I had the privilege to be on the Design Commission for Wales panel that reviewed Stormey Castle before it was given planning permission. The concept, presentation including Chris Loyn's evocative watercolour sketches, attention to detail and setting in the landscape bowled us over. From the photographs it is clear that Chris has held on to his concept and achieved a remarkable place in the landscape. If there is any justice it would be a national award winner.
The irony of Farrell's involvement. An excellent summary of the value of a river frontage and how PTAL has been ignored. Compare and contrast with Old Oak Common PTAL high but no river.
Is it one storey too high? Dominating not respecting its neighbours, could more be placed below ground?
interesting to see Make's work in context of Foster's Gerkin. Teams on each sharing the same members and no doubt the shape justifications for one could equally be applied to the other?
Lucy's comments are so sensible but architects just can't resist the thrill of the chase. Also surprising to see who is on the panel of judges. How will their deliberations be recorded in the interests of transparency and openness? At least there are a couple of 'relatively' small practices involved and so - good luck Marks Barfield.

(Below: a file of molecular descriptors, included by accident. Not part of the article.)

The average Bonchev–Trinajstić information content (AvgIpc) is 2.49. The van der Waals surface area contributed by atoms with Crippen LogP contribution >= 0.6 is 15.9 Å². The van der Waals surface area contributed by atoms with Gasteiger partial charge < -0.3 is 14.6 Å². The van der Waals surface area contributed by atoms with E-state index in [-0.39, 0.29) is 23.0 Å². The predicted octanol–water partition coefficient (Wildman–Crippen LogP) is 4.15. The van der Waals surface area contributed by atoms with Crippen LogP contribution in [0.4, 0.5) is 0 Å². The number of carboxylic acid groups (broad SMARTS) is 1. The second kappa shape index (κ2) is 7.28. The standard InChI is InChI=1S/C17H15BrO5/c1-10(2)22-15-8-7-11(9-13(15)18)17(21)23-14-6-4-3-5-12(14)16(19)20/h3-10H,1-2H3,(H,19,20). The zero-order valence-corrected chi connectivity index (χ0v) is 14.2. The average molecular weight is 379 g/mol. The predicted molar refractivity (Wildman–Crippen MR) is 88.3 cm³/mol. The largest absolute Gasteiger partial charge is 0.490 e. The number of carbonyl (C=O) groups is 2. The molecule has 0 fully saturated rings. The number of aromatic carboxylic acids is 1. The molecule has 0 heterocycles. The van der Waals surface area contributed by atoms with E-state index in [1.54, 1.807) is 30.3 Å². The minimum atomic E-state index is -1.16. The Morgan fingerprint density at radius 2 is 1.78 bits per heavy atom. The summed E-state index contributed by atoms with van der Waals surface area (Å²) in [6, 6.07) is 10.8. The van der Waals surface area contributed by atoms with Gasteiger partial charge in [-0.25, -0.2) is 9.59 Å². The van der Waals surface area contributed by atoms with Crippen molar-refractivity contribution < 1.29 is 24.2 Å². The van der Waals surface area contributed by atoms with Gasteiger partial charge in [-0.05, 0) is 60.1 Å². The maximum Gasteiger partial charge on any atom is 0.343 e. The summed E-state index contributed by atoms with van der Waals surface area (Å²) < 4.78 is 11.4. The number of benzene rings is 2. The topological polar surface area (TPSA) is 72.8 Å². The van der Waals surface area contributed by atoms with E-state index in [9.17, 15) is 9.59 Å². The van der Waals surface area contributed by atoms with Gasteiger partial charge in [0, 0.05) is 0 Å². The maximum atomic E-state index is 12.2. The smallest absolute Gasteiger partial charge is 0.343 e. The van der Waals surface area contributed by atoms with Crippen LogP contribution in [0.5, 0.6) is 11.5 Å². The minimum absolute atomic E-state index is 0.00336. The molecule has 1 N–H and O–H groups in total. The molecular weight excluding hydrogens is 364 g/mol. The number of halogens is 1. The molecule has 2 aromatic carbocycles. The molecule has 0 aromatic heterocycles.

Comment on: Cardiff: a city of big ideas
The critical importance of regional transport in the City Region should not be underplayed. Felix rightly points out the scale and population of a South Wales City region, but it is one that is crying out for greater employment opportunities. Transport for the region as a whole is required. Having looked for example at numerous projects large and small across Wales and in particular in the south, my overall impression is that welsh enthusiasm and skill is often denied by the lack of the urbanist's vision for these independent towns and cities who jealously guard their identity, but miss opportunities to work together. By all means celebrate history, culture and individuality but share the proceeds and collaborate.
Comment on: Sketch competiton longlist R - Z